How Camiguin saved giant clams
Eighty-seven families were recognized for their efforts to restore the giant clam population in their fishing village of Cantaan, Guinsiliban town in Camiguin province.
From 30 in 1997, there are now over 4,000 clams in the area. Fish catch also improved.
The Cantaan Clam Conservation Site is home to six of the seven giant clam species in the world including the Tridacna gigas.
The village has become a tourist spot, allowing the residents to earn on the side.
“It takes a lot of patience to achieve this. Today many tourists visit our site and we have recovered the P250,000 financial assistance that DENR gave us,” said Anita Cordero, president of the Cantaan Centennial Multi-purpose Cooperative.
Children serve as tourist guides and can recite the scientific name of each species. The site earns P100,000 from conservation and viewing fees collected from tourists. The cooperative also earns from diving equipment rentals.
Cordero shared the cooperative’s experience yesterday with barangay and town officials, fisherfolk and sanctuary wardens in Lilo-an town, Cebu as part of a series of forums organized by the Ramon Aboitiz Foundation, Inc. for its Triennial Awards.
The cooperative, founded in 1997, is a finalists for the Eduardo Aboitiz Award for Outstanding Institution. The winner will be known tomorrow.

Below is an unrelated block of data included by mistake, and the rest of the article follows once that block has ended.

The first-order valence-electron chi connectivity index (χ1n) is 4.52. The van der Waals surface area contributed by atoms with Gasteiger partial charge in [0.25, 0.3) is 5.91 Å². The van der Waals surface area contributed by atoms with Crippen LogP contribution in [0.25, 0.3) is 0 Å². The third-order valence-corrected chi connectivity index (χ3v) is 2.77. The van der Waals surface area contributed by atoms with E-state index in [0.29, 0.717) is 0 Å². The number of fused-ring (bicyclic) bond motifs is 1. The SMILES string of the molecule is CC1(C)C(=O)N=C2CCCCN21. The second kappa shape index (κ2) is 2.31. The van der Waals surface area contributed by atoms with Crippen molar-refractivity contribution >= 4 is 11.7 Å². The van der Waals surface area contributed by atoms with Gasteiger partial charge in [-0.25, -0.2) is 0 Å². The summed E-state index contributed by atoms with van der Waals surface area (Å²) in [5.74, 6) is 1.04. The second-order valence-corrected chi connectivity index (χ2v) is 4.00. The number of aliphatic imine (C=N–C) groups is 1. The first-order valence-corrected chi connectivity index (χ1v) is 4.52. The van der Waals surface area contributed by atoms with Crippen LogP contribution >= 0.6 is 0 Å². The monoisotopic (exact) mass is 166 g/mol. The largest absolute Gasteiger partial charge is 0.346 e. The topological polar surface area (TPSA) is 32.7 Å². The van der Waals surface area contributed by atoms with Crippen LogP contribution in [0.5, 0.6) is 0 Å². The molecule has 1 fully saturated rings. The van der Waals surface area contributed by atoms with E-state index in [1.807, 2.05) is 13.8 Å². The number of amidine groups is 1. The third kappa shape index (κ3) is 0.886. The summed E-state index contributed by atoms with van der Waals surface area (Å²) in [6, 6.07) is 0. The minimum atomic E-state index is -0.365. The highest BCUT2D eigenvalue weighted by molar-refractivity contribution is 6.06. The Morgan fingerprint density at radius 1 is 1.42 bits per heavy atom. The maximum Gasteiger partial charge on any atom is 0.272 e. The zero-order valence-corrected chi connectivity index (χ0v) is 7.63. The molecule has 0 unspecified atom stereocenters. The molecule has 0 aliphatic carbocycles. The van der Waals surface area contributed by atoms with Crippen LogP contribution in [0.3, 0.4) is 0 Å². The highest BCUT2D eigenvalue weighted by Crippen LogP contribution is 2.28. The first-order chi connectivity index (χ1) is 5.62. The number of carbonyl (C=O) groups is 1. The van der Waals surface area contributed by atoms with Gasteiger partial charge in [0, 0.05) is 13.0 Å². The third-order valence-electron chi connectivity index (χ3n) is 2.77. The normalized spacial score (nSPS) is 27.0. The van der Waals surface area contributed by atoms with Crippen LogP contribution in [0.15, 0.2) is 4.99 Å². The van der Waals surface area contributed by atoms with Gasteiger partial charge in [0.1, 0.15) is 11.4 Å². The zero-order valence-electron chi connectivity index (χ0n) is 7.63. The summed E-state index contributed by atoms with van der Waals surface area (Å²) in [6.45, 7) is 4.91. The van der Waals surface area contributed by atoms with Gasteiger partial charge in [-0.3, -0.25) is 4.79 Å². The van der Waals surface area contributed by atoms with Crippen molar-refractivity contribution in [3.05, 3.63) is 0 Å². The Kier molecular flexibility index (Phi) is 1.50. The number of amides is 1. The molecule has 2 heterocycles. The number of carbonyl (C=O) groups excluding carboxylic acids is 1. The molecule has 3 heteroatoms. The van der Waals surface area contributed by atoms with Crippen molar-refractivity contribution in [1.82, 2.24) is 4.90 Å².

Cordero said Lilo-an town, which has three marine protected areas, could follow their example.
“Our clams are growing in population and we want these replicated in other parts of the country,” she said.
She said the project would create jobs and help uplift families from poverty.
“It’s time we don’t rely entirely on the government,” she added.
Cordero said they were inspired to start after barangay captain Rolando Cordero received the Gawad Saka Outstanding Capture Fisherman award for initiating conservation measures.
They started with 30 clams from Pangasinan in 1997.
In the early years of the cooperative, housewives and children brushed the juvenile giant clams, taking note of their growth and making sure they don’t pile up.
The cooperative helped set up livelihood projects such as sari-sari stores.
In 2002, part of the conservation site was opened to tourists, earning income for the cooperative.
Cordero said they contributed to the town’s road concreting projects and gave additional honorarium for day care teachers in their barangay.
“We had a lot of challenges before. Now we are reaping the benefits. The benefit is indirect. We don’t sell the giant clams because this is prohibited. But tourists have increased over the years and our marine resources are richer,” Cordero said.
Subscribe to our regional newsletter
Disclaimer: The comments uploaded on this site do not necessarily represent or reflect the views of management and owner of Cebudailynews. We reserve the right to exclude comments that we deem to be inconsistent with our editorial standards.